OREGON, Ill. (WIFR) — This week is National Small Business Week. 23 News is highlighting a local school that’s helping its high school students learn all the skills of growing their own small business.

“By senior year everyone’s wondering, ‘okay, where am I going to go to college, what am I going to do after this,’ and this class really helps you prepare for what the real world is going to be,” said Olympia Powell, who is one of 19 seniors in Oregon High School’s Social Entrepreneurship Program. This program allows students to create their own microbusinesses that are each designed to directly benefit the community.

“Every business that the students start has to have a social benefit. It needs to start from the premise of, how can I help the community, and then if I’m helping the community or the world, then how can that also bring an income so that I can support myself,” said Aaron Sitze, the instructor of Oregon High School’s Social Entrepreneurship Program. Sitze came up with the idea of pursuing this program to prepare seniors with real-life skills.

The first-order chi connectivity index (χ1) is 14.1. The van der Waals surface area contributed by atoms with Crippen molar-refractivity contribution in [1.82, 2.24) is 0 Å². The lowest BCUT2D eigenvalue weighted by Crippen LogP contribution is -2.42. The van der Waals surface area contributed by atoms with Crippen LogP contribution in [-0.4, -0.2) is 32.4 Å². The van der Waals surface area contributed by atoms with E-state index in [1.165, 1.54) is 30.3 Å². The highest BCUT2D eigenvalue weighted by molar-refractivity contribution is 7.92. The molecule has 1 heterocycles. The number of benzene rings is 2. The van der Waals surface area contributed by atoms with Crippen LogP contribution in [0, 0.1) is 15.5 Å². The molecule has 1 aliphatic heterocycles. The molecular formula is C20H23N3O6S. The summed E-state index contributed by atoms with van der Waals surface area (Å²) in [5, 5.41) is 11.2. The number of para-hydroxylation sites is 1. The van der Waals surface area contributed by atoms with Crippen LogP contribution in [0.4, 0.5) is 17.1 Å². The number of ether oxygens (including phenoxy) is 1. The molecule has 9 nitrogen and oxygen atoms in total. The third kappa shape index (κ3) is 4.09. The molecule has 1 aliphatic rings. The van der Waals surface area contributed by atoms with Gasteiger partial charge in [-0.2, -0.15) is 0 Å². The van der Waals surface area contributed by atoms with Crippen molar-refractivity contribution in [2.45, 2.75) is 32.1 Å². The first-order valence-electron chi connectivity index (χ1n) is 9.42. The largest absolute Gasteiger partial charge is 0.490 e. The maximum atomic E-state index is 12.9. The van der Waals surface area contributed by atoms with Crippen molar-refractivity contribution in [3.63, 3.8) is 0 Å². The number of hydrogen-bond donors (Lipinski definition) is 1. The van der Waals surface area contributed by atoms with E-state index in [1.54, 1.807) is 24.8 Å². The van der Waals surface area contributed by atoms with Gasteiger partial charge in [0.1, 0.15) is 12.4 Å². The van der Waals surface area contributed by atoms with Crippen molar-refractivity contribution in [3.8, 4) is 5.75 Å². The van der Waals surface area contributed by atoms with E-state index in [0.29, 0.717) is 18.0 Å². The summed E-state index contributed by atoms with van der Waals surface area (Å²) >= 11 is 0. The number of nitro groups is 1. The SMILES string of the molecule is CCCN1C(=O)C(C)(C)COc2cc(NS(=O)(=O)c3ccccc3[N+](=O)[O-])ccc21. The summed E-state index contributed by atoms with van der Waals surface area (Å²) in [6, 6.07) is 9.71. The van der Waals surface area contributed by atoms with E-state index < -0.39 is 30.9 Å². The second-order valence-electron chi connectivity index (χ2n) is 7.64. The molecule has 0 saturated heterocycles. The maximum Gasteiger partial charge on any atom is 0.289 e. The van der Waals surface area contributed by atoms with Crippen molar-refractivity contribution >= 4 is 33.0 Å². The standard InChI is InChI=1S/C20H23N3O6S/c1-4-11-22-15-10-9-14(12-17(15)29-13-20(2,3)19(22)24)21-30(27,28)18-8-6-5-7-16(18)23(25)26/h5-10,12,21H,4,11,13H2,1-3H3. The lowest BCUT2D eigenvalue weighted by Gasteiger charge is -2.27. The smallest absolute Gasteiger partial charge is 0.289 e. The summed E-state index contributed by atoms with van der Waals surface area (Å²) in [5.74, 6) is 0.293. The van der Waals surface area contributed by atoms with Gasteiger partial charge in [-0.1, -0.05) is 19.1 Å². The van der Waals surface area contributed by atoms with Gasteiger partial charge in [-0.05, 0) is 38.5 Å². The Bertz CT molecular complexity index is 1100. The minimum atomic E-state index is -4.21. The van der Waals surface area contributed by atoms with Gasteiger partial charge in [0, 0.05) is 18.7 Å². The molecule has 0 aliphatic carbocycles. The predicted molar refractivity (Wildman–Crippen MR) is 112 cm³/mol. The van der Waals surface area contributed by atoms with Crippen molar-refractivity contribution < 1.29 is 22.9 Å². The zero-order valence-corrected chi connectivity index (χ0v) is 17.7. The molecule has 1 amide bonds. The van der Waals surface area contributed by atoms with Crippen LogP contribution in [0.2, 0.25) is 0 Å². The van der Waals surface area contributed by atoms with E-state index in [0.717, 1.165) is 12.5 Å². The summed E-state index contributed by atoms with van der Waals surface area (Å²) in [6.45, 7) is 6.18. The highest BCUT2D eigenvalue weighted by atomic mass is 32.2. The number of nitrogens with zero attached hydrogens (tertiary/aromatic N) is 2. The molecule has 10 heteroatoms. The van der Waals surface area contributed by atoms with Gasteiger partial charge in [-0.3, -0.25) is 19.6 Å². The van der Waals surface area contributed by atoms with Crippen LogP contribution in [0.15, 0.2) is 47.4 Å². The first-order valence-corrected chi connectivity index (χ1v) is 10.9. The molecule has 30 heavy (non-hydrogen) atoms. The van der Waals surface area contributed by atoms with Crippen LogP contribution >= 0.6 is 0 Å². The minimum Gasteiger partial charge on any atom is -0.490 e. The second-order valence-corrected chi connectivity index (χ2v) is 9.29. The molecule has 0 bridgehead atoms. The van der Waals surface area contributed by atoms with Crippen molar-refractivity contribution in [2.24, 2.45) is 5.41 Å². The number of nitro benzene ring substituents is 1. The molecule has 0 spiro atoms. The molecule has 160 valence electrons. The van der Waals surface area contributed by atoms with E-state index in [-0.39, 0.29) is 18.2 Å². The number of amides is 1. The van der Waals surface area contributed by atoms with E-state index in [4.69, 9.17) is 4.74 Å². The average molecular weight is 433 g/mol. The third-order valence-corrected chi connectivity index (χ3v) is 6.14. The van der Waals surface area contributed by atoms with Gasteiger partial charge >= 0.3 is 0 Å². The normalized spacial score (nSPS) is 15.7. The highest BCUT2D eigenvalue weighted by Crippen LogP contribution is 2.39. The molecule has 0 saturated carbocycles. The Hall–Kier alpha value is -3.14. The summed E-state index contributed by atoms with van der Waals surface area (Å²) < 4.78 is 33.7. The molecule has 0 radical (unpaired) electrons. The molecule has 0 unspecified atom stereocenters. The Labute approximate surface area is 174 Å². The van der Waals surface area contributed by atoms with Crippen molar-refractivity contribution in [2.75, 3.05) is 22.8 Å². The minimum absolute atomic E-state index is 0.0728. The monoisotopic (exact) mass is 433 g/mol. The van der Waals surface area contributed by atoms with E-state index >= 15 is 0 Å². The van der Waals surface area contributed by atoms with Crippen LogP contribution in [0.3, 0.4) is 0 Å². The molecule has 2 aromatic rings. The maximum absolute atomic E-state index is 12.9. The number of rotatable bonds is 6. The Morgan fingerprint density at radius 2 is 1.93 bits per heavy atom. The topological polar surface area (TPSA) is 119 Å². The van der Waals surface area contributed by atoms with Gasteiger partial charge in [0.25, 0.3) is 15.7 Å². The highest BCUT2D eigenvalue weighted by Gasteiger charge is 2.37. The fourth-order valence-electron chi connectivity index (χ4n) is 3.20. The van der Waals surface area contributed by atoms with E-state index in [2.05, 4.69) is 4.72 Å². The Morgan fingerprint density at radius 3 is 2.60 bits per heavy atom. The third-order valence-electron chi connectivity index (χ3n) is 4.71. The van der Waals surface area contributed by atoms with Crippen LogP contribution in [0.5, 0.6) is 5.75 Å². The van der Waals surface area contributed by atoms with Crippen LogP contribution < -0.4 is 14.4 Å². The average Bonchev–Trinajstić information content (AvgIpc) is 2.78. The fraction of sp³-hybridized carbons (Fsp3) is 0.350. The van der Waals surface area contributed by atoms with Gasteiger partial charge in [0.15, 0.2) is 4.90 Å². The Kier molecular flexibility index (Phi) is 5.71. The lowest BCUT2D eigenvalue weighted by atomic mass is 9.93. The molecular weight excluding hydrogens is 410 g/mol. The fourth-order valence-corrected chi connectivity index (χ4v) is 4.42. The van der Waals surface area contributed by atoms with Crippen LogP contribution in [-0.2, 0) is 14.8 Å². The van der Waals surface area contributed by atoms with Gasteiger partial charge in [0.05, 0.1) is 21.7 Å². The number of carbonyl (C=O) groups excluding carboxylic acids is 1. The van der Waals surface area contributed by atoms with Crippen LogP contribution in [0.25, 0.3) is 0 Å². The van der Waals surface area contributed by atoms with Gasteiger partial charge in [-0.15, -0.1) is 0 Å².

“I wanted to show students that it was possible for anybody who has a passion and dedication, that they can have a startup. The idea is when you get out into college, a career, or armed forces, we want you saying, I’ve got real-world experience, not just hypothetically from a textbook, but I’ve lived it,” said Sitze.

Students pitched their businesses to investors and now some are beginning to make money from their products.

“We’ve dealt with the mayor, we’ve had different local businesses come to us and we have to go talk to them, so it helps with our public speaking,” said Powell.

“If they trip and fall if they stumble, they get back up, they learn from it. So it’s been really cool watching them grow as professionals. To me they have exceeded all my expectations,” said Sitze.

“By the end of the night we had people who were actually interested in investing in us,” said Powell.

This was the first year of the program and Sitze says it was successful because of the community’s support. Many small businesses and banks came in to speak to the students throughout the year to give them tips for success.

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